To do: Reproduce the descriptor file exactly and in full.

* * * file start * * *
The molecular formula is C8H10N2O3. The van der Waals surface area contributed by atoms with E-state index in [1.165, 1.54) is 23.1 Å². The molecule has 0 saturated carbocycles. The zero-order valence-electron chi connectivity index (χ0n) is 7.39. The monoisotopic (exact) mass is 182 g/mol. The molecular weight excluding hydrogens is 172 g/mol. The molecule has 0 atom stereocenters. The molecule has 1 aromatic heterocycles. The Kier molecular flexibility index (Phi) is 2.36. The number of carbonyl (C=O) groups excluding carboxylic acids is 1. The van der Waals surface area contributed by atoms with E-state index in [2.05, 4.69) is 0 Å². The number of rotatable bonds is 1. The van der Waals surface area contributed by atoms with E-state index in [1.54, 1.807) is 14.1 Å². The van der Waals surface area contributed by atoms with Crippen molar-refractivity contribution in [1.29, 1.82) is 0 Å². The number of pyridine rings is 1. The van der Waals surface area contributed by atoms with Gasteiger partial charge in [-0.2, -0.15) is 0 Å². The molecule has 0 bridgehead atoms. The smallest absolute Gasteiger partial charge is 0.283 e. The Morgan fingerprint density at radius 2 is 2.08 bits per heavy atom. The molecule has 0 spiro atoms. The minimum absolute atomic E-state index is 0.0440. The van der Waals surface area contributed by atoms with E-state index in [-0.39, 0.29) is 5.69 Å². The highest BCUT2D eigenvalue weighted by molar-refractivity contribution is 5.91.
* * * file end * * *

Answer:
The molecular formula is C8H10N2O3. The van der Waals surface area contributed by atoms with E-state index in [1.165, 1.54) is 23.1 Å². The molecule has 0 saturated carbocycles. The zero-order valence-electron chi connectivity index (χ0n) is 7.39. The monoisotopic (exact) mass is 182 g/mol. The molecular weight excluding hydrogens is 172 g/mol. The molecule has 0 atom stereocenters. The molecule has 1 aromatic heterocycles. The Kier molecular flexibility index (Phi) is 2.36. The number of carbonyl (C=O) groups excluding carboxylic acids is 1. The van der Waals surface area contributed by atoms with E-state index in [2.05, 4.69) is 0 Å². The number of rotatable bonds is 1. The van der Waals surface area contributed by atoms with E-state index in [1.54, 1.807) is 14.1 Å². The van der Waals surface area contributed by atoms with Crippen molar-refractivity contribution in [1.29, 1.82) is 0 Å². The number of pyridine rings is 1. The van der Waals surface area contributed by atoms with Gasteiger partial charge in [-0.2, -0.15) is 0 Å². The molecule has 0 bridgehead atoms. The smallest absolute Gasteiger partial charge is 0.283 e. The Morgan fingerprint density at radius 2 is 2.08 bits per heavy atom. The molecule has 0 spiro atoms. The minimum absolute atomic E-state index is 0.0440. The van der Waals surface area contributed by atoms with E-state index in [-0.39, 0.29) is 5.69 Å². The highest BCUT2D eigenvalue weighted by molar-refractivity contribution is 5.91.